Tuesday, January 17, 2012

Delivery!

If this note were being written in New York, you could preface it by saying there wasn’t much time before the food arrived because you’d sent out for Chinese.  The New York joke is that you scarcely have time to click off the phone from making the order when there is a knock at the downstairs door and the announcement,” Delivery!”

This, however, is central coastal California, where the delivery here is more often than not pizza, presented in reasonable time ratio to the order being phoned in, but still not quite so fast as New York Chinese food.

You’d have rather ordered out from a Chinese restaurant, even though the anticipated delivery is only metaphor; so, in fact, was the ordering out.
In keeping with yesterday’s observations about rituals, these notes are about a kind of ritual, a celebratory rite, a family gathering for dinner.

Your closest family members are respectively ninety miles away and several hundred, Venice, California, the former, Santa Fe, New Mexico, the latter.  You believe the son of a favored cousin resides in Portland, but the sad fact is you’ve never met him.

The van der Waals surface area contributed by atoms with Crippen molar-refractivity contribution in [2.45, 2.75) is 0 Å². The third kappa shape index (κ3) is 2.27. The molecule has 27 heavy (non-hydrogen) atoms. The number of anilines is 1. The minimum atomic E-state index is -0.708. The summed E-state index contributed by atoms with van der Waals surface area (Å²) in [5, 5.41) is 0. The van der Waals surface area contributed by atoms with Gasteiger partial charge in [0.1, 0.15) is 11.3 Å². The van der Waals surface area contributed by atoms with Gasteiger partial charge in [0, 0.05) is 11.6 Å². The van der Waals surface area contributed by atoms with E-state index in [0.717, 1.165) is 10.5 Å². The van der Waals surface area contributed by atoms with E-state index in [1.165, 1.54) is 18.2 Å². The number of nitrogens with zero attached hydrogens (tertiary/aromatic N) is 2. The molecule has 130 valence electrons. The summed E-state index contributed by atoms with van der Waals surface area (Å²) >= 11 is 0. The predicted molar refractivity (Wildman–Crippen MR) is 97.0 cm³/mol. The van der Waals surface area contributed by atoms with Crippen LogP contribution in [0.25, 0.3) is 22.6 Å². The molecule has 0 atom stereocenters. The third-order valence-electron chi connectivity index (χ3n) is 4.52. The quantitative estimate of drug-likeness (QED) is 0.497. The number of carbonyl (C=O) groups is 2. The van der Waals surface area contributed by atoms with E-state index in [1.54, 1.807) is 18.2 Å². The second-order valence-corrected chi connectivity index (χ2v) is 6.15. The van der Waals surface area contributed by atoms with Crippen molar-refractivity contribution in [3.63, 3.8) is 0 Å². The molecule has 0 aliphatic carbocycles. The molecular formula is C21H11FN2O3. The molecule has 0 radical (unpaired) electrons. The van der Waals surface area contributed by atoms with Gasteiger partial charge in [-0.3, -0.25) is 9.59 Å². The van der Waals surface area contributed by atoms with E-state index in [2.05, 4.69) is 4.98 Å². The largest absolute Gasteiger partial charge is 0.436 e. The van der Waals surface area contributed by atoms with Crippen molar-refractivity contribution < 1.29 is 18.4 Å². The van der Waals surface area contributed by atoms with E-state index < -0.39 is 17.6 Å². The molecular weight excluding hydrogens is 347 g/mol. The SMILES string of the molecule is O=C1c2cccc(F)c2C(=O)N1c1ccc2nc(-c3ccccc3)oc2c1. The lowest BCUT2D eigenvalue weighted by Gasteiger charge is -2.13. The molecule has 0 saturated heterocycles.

Who then of this “family” gathering are nearby?  What manner of metaphor do you float here?  Funny you should ask; all these family individuals are indeed aspects of you.  Some of them are as remote to you as the Portland son of a cousin, which, you believe, makes him your second cousin or cousin once removed.

When you have a family gathering, you have no idea how many will arrive because you have no sense, after all these years, of how many of you there are.  You’ve dealt in some detail with the difference between individuals such as yourself who have any number of components, but do not for a moment doubt who the CEO or department chair is, as compared with the multiple-personality disorder individual who is unaware of the psychical equivalent of the room being double-booked.